I still ride the first high quality bike I bought in 1991 a Trek 8700 composite mountain bike and it still has all the original equipment on it.
    p-lease, i have rode 3 winters with my supercycle, it's bin through all four seasons and went through everything i could put it through, i havse not washed it ever, and still purrs sweet through all thats kicked at it, canadian winters are tough and this baby takes it all, a brand name is just that a branded name!

  14. #14
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    Quote Originally Posted by kemmer
    For what you spend on a Next, you can get a good quality used bike. Name brand bike frames are generally made of stronger, lighter materials and the parts are of better quality as well. Sure, you can keep an x-mart bike going for years and years but it'll be heavier, uglier, require more maintenance, and perform poorly compared to a 10 year old bike shop bike. I'm all for being a cheapskate, but I'll take my old Trek (13 years old), Miyata (14 years old) and Maruishi (29 years old) over some brand new department store boat anchor any day of the week.

    Edit: The Trek I bought new, but the other two were purchased for less than any Wal Mart bike. Other than tires, brake pads, and a couple of chains, the Trek has never required any maintenence. The other two bikes have needed nothing beyond the items I replaced when I purchased them.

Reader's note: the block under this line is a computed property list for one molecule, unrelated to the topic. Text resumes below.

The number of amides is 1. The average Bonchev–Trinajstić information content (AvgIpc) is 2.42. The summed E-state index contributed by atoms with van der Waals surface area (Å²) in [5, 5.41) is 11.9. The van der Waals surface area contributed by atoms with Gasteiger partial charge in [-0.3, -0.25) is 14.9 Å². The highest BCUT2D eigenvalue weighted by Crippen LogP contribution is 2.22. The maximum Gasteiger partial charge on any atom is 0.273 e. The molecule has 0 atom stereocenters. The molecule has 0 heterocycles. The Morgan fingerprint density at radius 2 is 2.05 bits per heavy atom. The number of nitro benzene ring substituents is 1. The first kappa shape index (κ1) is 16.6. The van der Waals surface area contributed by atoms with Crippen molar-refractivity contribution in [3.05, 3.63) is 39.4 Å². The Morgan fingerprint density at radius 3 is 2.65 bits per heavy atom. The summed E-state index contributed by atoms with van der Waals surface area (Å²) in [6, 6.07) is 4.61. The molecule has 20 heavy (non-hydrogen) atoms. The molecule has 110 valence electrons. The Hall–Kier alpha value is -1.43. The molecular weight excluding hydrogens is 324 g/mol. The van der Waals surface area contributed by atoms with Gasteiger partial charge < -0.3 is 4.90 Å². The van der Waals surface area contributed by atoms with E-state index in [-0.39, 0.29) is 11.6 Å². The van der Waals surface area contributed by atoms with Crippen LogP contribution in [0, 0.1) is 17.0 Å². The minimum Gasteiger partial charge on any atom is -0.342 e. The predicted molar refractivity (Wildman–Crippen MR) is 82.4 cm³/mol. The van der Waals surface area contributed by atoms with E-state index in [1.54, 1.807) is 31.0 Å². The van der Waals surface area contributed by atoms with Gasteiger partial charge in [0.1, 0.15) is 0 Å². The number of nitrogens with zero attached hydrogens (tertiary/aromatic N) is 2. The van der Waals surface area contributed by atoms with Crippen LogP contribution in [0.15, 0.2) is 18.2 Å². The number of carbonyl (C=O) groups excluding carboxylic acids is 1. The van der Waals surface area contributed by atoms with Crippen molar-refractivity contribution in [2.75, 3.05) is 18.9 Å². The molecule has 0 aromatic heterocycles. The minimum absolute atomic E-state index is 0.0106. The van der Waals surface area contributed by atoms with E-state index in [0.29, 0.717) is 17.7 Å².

yes and you will get all the used spare parts that came from a host of other bikes-take the rust off, paint black enamel over all these parts to disguise the rust decay, and inherit all the headaches the original owner had and be left with a rusting piece of ........ pay extra for the name., haha, i know all the tricks i was a mech for 10 years and all shops do the same thing dude.

  15. #15
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    Quote Originally Posted by -=Łem in Pa=-
    I am the king of RaT BiKe$ 1

    I revel in my own cheepness !
    If its considered trash, I ride it with pride !
    I laff at all of the threads where people wonder "can I commute on a _ _ _ _ _ ?"
    When you were a kid and riding was magic, did you ever worry about all the stuff
    we worry about as 'experienced'(?) riders ?
    There all good ! Only peoples outlook on them can be bad.
    well said .

  16. #16
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    Agree with you completely

    I agree with you. Cheap bikes are great for commuting. You can leave them locked up wherever you like without worrying. Get stolen? Who cares, it only cost $99. The Canadian Tire SC1800 has to be the most popular bike in Canada. I see them everywhere, and I ride one myself for commuting. If those cyclists could do repairs and maintenance, they'd get a lot of use out of those bikes. On the other hand, if they don't know how to fix a wheel or overhaul a hub or bottom bracket, they could run into problems. Buying one of those cheap bikes is a great way to learn how to do bike maintenance and repair. It's much more fun to ride a bike you're maintaining and repairing yourself.